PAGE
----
Monday, September 25, 2006

Muslims Offered Italian Values
Analysis by Federico Bordonaro

ROME, Sep 25 (IPS) - Interior Minister Giuliano Amato proposed in August that Muslim organisations in Italy will need to subscribe to a Charter of Values to signal their readiness to be fully integrated into Italian society and its political culture.

Rome is facing a huge challenge: it cannot fail to integrate its increasingly numerous Muslim immigrant population, but since integration policies in Europe are regarded as less than successful, it is forced to seek new solutions.

Less than successful? I would call that an understatement.

Pope Benedict's controversial speech in Regensburg in Germany (Sep. 12) added to Italy's concerns about its integration policy towards Muslim minorities.. Muslim leaders in Turkey, Egypt, Pakistan, Kuwait, but even in France and Germany sharply criticised the pontiff's choice to quote a harsh critique of Islam and Jihad issued by Byzantine Christian Emperor Manuel II Paleologos back in 1391.

Efforts have been made to placate Muslim concerns in the aftermath of the diplomatic incident. On Sep. 22, sources from the Islamic Council in Italy confirmed that the Pope is going to meet diplomats from Muslim countries, members of Italian Muslim organisations and Muslim religious leaders in Castelgandolfo near Rome on Sep. 25. The goal of the meeting, sources say, is to give the Catholic-Muslim dialogue a fresh start.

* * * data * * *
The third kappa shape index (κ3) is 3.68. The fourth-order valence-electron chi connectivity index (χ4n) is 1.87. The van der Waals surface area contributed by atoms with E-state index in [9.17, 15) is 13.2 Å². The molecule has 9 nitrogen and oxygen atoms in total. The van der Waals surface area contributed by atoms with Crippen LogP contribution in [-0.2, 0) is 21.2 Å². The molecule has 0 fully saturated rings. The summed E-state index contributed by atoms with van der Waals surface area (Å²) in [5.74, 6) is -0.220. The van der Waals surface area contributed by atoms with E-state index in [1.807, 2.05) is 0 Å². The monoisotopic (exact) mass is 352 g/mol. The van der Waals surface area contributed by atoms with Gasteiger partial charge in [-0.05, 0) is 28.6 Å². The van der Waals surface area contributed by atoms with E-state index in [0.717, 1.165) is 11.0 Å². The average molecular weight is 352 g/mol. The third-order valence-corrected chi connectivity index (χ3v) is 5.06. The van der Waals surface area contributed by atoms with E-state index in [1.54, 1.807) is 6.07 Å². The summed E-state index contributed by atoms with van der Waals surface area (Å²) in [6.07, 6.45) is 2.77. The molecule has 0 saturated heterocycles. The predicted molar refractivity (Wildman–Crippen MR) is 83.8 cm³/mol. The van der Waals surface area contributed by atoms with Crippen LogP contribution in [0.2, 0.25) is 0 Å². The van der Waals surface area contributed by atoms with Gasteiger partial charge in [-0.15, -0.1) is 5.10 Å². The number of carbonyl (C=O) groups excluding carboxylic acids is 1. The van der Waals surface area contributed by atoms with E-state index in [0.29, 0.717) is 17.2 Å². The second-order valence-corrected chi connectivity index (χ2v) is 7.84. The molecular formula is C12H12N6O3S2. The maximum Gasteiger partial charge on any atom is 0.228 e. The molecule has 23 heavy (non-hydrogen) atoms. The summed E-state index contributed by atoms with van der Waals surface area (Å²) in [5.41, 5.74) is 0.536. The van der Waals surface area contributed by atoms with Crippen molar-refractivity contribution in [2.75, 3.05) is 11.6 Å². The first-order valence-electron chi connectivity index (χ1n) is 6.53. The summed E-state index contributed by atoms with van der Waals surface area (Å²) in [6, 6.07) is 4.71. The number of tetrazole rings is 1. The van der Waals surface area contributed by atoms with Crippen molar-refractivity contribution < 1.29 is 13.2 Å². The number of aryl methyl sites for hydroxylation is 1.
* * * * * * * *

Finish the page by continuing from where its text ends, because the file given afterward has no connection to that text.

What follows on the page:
After the Madrid and London terror attacks in 2004 and 2005, the Danish cartoon controversy, and last summer's so-called honour killing in northern Italy where a Pakistani immigrant killed his daughter, worries about Muslim integration in Italy have increased.

In particular, public debate among Italian intellectuals and specialists highlights the worry that in Muslim countries only a minority of intellectuals have criticised the call for retaliation issued by religious and extremist political leaders, while conciliatory words pronounced by Iranian President Mahmoud Ahmadinejad after the Pope explained that his speech was "not intended to hurt Muslim feelings" have been cautiously received.

One thing is sure, though, and it is the heart of the matter: Rome cannot afford to fail to integrate Italian Muslims and to enhance their attachment to national democratic and constitutional values if it is to avoid a bitter political and social conflict..


At 10:40 AM, Blogger FreeCyprus said...

It's very interesting was happening in Europe these days.

There's a great article by Lorenzo Vidino, Middle East Quarterly
Winter 2005

The Muslim Brotherhood's Conquest of Europe


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